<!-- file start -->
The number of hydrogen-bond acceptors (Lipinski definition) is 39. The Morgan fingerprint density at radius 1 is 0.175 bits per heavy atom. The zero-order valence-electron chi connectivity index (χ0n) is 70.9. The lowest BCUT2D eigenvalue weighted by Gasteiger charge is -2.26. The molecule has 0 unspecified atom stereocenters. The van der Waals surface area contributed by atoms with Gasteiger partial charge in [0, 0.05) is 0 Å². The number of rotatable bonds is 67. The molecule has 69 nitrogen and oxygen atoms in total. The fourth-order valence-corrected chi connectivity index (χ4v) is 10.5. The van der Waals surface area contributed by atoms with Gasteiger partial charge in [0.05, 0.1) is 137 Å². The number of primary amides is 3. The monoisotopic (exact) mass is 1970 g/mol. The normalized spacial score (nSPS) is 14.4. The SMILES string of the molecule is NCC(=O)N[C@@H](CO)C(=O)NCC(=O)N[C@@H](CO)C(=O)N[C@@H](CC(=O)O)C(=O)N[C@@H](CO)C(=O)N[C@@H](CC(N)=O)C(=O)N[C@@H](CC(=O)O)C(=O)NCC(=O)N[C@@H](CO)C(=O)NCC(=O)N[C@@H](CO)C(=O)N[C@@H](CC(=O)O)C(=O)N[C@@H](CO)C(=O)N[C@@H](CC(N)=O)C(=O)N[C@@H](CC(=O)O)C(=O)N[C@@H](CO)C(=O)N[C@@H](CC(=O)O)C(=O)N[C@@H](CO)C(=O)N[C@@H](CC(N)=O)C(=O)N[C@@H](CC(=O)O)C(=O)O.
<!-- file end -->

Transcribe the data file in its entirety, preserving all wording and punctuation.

The number of hydrogen-bond acceptors (Lipinski definition) is 39. The Morgan fingerprint density at radius 1 is 0.175 bits per heavy atom. The zero-order valence-electron chi connectivity index (χ0n) is 70.9. The lowest BCUT2D eigenvalue weighted by Gasteiger charge is -2.26. The molecule has 0 unspecified atom stereocenters. The van der Waals surface area contributed by atoms with Gasteiger partial charge in [0, 0.05) is 0 Å². The number of rotatable bonds is 67. The molecule has 69 nitrogen and oxygen atoms in total. The fourth-order valence-corrected chi connectivity index (χ4v) is 10.5. The van der Waals surface area contributed by atoms with Gasteiger partial charge in [0.05, 0.1) is 137 Å². The number of primary amides is 3. The monoisotopic (exact) mass is 1970 g/mol. The normalized spacial score (nSPS) is 14.4. The SMILES string of the molecule is NCC(=O)N[C@@H](CO)C(=O)NCC(=O)N[C@@H](CO)C(=O)N[C@@H](CC(=O)O)C(=O)N[C@@H](CO)C(=O)N[C@@H](CC(N)=O)C(=O)N[C@@H](CC(=O)O)C(=O)NCC(=O)N[C@@H](CO)C(=O)NCC(=O)N[C@@H](CO)C(=O)N[C@@H](CC(=O)O)C(=O)N[C@@H](CO)C(=O)N[C@@H](CC(N)=O)C(=O)N[C@@H](CC(=O)O)C(=O)N[C@@H](CO)C(=O)N[C@@H](CC(=O)O)C(=O)N[C@@H](CO)C(=O)N[C@@H](CC(N)=O)C(=O)N[C@@H](CC(=O)O)C(=O)O.